Keep a Gratitude Journal – When people are working hard on change, they can lose track of the little things that are going well. Each day, write down what has gone well and what you are grateful for. Positive psychology experts have shown that expressing gratitude can build stronger immune systems, lower blood pressure, minimize loneliness, and build joy, optimism, and happiness — all essential qualities in achieving goals.

Picture Perfect – Create a vision board that illustrates the new version of you one year from today. How are you happier? How are you healthier? What positive changes have occurred? Post to board somewhere that’s visible to you every day.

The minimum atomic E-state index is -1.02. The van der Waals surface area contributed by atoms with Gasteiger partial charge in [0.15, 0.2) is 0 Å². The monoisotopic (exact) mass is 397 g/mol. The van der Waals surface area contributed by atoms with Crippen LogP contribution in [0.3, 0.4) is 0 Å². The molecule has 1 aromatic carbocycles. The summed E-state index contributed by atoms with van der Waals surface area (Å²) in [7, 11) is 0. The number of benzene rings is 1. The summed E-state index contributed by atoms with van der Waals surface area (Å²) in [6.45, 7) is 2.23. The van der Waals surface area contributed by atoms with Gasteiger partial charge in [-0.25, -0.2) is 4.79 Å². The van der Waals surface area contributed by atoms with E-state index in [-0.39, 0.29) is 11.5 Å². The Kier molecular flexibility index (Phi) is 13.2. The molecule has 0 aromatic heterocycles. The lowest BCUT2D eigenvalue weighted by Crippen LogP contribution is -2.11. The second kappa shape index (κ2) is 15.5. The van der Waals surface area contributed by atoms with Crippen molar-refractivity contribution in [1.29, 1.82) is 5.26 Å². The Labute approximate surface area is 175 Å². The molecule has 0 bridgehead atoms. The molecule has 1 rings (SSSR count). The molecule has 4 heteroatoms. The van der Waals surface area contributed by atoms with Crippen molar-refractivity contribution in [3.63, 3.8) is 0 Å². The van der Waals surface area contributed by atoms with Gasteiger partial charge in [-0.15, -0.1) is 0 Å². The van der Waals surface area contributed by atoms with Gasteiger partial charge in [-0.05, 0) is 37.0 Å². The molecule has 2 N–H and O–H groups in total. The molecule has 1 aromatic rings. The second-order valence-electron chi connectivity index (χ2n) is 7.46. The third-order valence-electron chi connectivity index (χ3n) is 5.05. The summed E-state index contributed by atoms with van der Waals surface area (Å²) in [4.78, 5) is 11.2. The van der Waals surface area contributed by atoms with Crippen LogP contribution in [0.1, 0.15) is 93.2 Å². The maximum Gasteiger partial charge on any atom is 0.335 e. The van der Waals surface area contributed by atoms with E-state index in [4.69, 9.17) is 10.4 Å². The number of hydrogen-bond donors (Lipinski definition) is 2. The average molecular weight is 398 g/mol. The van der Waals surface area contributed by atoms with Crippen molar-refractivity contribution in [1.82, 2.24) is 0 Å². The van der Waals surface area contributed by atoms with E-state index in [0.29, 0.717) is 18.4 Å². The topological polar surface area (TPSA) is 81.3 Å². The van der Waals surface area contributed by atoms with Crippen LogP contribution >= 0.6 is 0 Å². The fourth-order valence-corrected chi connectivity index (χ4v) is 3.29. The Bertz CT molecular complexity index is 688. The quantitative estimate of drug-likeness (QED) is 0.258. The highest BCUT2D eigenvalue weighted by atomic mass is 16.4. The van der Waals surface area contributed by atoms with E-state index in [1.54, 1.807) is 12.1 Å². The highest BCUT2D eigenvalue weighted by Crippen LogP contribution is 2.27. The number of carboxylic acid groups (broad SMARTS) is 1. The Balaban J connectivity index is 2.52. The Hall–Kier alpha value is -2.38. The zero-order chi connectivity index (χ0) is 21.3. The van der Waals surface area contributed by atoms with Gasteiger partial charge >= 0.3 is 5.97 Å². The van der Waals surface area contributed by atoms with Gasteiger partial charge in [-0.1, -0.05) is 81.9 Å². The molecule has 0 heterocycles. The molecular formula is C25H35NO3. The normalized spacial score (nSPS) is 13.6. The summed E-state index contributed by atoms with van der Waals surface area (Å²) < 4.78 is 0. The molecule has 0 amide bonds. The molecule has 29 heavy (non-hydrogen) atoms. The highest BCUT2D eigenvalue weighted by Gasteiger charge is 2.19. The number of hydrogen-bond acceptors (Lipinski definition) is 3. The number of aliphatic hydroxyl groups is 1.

“Moving towards real positive change is essential for people to create the well-being they desire and deserve in their lives,” added Coolidge. “The concerns are still the same — How can I stay on track with my goals? What can I do to make sure I’m successful come next January? —but the approach is changing. It’s becoming more holistic, more about overall wellness for the entire body, for now and in the future.”

Joda Coolidge has been passionate about well-being and wellness for over 30 years. After nearly two decades as a corporate marketing executive, Joda returned to her true love and founded Live Life Happy Coaching in Great Falls, Va. She can be reached at

Last Updated on July 20, 2015